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Mr. Smarty Plants - Groundcover Under Maple Tree in Ottawa That Takes Foot Traffic

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Friday - April 19, 2013

From: Ottawa, ON
Region: Canada
Topic: Groundcovers, Grasses or Grass-like, Vines
Title: Groundcover Under Maple Tree in Ottawa That Takes Foot Traffic
Answered by: Anne Van Nest

QUESTION:

Hi, I am looking for a groundcover to put under a large maple tree that will be alright for kids to run about on and will be happy in the Ottawa climate. Your other answers to similar questions have been helpful, but I would like to have something that kids can run about on. Thank you so very much.

ANSWER:

You have presented a tough challenge in your quest a native groundcover that is hardy in your zone and tolerates shade as well as foot traffic. The first place to start to find a list of potential plants is our Native Plant Database. Use the Combination Search feature instead of Recommended Species. This will provide a bigger selection with much more choice to narrow down. The volunteers and staff at the Wildflower Center who maintain the database have partners in different regions to help with these recommended species lists based on what is easy to access in local nurseries.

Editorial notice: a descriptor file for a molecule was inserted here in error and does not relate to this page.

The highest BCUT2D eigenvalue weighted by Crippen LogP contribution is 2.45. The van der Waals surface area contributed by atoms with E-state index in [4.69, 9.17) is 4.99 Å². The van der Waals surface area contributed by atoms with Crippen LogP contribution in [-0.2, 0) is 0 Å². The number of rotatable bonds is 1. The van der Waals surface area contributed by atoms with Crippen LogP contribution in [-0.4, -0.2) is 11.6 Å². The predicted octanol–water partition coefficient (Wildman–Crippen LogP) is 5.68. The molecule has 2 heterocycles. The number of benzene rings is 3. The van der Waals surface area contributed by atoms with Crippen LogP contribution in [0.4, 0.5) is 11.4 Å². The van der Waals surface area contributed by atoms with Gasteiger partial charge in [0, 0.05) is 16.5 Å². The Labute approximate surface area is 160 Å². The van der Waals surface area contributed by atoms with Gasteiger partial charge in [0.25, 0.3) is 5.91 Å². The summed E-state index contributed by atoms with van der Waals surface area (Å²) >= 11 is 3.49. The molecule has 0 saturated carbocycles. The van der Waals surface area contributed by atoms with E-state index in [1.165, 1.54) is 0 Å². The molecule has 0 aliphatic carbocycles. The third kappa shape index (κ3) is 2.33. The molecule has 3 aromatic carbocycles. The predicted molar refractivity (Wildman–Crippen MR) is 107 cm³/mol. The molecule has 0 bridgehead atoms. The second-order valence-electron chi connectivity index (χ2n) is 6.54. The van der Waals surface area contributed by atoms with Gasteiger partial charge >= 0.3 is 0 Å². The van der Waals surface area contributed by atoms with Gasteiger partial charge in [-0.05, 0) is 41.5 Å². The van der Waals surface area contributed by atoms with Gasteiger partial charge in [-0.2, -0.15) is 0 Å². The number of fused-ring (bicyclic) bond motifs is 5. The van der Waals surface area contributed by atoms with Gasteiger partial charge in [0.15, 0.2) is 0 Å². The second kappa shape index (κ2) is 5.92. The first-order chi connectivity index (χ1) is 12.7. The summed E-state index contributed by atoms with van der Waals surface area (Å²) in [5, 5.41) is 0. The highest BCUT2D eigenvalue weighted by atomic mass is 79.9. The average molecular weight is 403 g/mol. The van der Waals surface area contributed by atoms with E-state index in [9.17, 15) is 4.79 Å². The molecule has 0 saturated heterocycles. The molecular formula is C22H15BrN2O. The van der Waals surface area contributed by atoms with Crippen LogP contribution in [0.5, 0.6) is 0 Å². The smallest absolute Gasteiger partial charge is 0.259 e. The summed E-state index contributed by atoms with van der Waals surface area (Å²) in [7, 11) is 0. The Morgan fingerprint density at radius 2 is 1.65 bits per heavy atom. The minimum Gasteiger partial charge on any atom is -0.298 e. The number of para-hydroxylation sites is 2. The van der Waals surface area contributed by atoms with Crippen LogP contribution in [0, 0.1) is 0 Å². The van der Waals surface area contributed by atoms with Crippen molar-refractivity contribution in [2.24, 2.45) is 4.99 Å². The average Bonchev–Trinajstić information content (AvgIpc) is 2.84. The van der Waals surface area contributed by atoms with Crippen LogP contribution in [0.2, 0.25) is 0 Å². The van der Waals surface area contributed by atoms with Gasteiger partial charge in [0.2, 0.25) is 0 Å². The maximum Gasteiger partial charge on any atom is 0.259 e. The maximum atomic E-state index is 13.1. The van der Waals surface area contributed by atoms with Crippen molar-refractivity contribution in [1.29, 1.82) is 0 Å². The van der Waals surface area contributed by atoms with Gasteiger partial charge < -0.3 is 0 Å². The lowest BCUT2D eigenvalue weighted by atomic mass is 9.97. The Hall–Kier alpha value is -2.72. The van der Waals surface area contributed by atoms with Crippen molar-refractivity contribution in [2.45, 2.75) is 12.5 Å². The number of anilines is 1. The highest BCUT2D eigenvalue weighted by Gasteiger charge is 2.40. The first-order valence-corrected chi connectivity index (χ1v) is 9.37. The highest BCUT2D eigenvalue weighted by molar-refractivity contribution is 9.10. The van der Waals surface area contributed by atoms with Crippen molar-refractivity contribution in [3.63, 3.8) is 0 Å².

Under Combination Search, select the following categories to start: Ontario, Habit – grass, grass-like, Duration – perennial, Light requirement – shade, Soil moisture – moist, Size characteristics – 0-1 ft.

The result of this search turned up six Carex species. These are sedges that are grass-like plants that grow in clumps and are quite underused as groundcovers. Some grow better in moist sites and others are better for dryer locations. Look over the following Carex to see if one is a good match for under your maple tree site. By the way, there are a few Carex (Carex pensa, Carex divulsa, Carex texensis, Carex flacca) that aren’t hardy in your area, that spread by rhizomes to form a carpet and can tolerate moderate foot traffic, but most of them can only tolerate light foot traffic (or no foot traffic).

So, some possible groundcovers from the Wildflower Center's database are:

Carex chordorrhiza (creeping sedge)

Carex eburnea (bristleleaf sedge)

Carex echinata (star sedge)

Carex interior (inland sedge)

Carex pedunculata (longstalk sedge) Take a look at the Ontrio Grasses website for more information on longstalk sedge.

Another option is to plant a vine as a groundcover (such as Parthenocissus vitacea (hiedra creeper or woodbine) and put a stepping stone path through the vine. You children might like to jump from stone to stone like hopping from island to island in a sea of plants. This could also work with the Carex too.

 

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